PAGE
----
Thursday, July 10, 2014

The importance of independence in the primary classroom, ages 3-6

Children are guided by unconscious, innate urges. We understand those early urges as their knowledge. The ability to make a choice is the highest level of freedom, based on knowledge and manifested as action. Development depends on personal experience that, for the young child, meets the developmental conquest at that time. If the child has the freedom to explore, the amount of freedom depends on development. So, the child has the freedom to make the efforts to make the legs and torso strong to begin to walk, and greater development makes the child more free to make those movements. Because they are free to work at their development, they have more freedom to use that freedom in the world. Freedom is a kind of developmental conquest-- something to be won by individual efforts.

The first limitations to freedom are the ability of the person to exercise those choices. The question is, Can I change things in my environment? Freedom and independence are predicated upon one another. Regarding the development of the young child and their innate need to follow the inherent timetable, if that development depends on the child's ability to act freely in a prepared environment, then the child's development is dependent on the amount of freedom that we support. In preparing the environment, the caregiver and guide define the space by what allows the greatest degree of independence.

If I know that a toddler needs to move, I give her more freedom by removing sharp objects from her space, rather than removing her from the space, as far as possible. The guiding rule: Prepare the environment to the child's ability. We titrate the number of choices to their abilities, at that point. For a 20-month-old, there may be two or three choices only, as far as which shirt he will wear.

As human beings, we do not live as individuals. We live as a community. So, the consequences of the child's freedom do not have a consequence in just the individual, but it has an impact on the entire community. The child will experience the feedback loop of natural consequences from their actions. We offer them limited experiences with consequences. The child can accept real responsibility in the community when she can choose between her private good and the good of the entire community, to limit her choices only to those which benefit the community.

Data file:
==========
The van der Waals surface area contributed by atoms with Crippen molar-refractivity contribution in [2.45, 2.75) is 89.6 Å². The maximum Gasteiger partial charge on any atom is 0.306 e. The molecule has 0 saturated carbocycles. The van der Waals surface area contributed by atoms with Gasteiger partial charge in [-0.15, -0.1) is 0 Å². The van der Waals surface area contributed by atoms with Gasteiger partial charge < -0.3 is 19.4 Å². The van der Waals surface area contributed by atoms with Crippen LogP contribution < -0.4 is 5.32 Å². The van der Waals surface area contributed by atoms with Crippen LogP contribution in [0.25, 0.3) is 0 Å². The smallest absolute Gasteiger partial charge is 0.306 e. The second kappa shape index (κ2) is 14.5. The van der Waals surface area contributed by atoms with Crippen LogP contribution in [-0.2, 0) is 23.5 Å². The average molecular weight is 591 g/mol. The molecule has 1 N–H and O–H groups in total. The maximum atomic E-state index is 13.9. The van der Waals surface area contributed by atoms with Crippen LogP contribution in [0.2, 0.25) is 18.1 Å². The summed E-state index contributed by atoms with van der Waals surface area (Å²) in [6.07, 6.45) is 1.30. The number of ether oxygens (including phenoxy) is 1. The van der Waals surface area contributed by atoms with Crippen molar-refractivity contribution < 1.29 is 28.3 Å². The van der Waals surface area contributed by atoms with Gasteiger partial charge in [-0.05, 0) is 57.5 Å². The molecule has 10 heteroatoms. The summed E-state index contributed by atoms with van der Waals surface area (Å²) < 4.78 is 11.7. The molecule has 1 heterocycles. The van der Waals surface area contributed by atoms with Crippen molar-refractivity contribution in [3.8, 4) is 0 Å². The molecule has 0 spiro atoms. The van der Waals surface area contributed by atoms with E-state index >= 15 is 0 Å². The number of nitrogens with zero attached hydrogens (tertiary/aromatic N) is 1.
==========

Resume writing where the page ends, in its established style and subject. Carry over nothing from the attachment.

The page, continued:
In The Absorbent Mind, Maria Montessori writes that development is active, based on one's own experiences, the long road to maturity. For the child, if development has to be according to innate guides, and our efforts must aid the child's active self-construction, guides have the responsibility to construct a limited environment where they can exercise the greatest degree of freedom. 

Rabindranath Tagore was an Indian poet and influence to Maria Montessori in India, likely an inspiration to her land-based adolescent theory. He believed in the interconnectedness of all things. He wrote that even the sea could not reach the shore without his standing by the bank-- meaning that our developing perception and understanding informs our role in producing the full flowering of the human potential, to facilitate every individual fulfilling their fullest potential.

It is an act of violence to limit the freedom and thus the development of the child. By providing freedom to the child, we practice non-violence. We cannot restrict their freedom by keeping them in strollers and in-arm car seats longer than we need, but this pattern of violence, disrespect, and lack of understanding cannot lead to a peaceful person. Freedom at an early age is essential to non-violence. The child does not have the capacity to rally for their own cause, like adults who are denied freedoms and independence. Therefore, adults must be the ones who continue to fight for the rights of the child, to take the word of education very seriously every day.

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